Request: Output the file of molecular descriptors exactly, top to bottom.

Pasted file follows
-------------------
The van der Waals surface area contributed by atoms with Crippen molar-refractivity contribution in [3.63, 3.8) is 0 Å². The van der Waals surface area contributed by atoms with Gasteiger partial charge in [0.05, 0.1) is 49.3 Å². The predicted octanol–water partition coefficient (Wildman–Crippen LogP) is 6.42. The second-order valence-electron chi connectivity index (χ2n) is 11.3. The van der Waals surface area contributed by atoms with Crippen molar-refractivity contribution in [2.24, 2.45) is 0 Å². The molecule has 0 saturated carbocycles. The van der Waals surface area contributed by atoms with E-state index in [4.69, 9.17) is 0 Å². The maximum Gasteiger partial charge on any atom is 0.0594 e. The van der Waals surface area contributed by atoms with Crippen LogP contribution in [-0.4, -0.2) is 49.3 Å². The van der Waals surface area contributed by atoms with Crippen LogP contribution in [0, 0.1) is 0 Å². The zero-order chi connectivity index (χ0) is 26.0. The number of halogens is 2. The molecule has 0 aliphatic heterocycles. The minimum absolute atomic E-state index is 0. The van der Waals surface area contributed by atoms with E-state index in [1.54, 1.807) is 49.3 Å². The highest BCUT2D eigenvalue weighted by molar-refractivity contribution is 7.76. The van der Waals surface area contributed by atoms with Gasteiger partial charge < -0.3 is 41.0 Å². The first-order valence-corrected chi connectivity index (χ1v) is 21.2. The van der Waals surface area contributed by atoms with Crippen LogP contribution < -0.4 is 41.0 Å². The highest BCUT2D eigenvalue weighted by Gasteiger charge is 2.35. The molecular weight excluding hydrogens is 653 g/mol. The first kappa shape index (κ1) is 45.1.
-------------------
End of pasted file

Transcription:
The van der Waals surface area contributed by atoms with Crippen molar-refractivity contribution in [3.63, 3.8) is 0 Å². The van der Waals surface area contributed by atoms with Gasteiger partial charge in [0.05, 0.1) is 49.3 Å². The predicted octanol–water partition coefficient (Wildman–Crippen LogP) is 6.42. The second-order valence-electron chi connectivity index (χ2n) is 11.3. The van der Waals surface area contributed by atoms with Crippen molar-refractivity contribution in [2.24, 2.45) is 0 Å². The molecule has 0 saturated carbocycles. The van der Waals surface area contributed by atoms with E-state index in [4.69, 9.17) is 0 Å². The maximum Gasteiger partial charge on any atom is 0.0594 e. The van der Waals surface area contributed by atoms with Crippen LogP contribution in [-0.4, -0.2) is 49.3 Å². The van der Waals surface area contributed by atoms with Crippen LogP contribution in [0, 0.1) is 0 Å². The zero-order chi connectivity index (χ0) is 26.0. The number of halogens is 2. The molecule has 0 aliphatic heterocycles. The minimum absolute atomic E-state index is 0. The van der Waals surface area contributed by atoms with E-state index in [1.54, 1.807) is 49.3 Å². The highest BCUT2D eigenvalue weighted by molar-refractivity contribution is 7.76. The van der Waals surface area contributed by atoms with Gasteiger partial charge < -0.3 is 41.0 Å². The first-order valence-corrected chi connectivity index (χ1v) is 21.2. The van der Waals surface area contributed by atoms with Crippen LogP contribution < -0.4 is 41.0 Å². The highest BCUT2D eigenvalue weighted by Gasteiger charge is 2.35. The molecular weight excluding hydrogens is 653 g/mol. The first kappa shape index (κ1) is 45.1.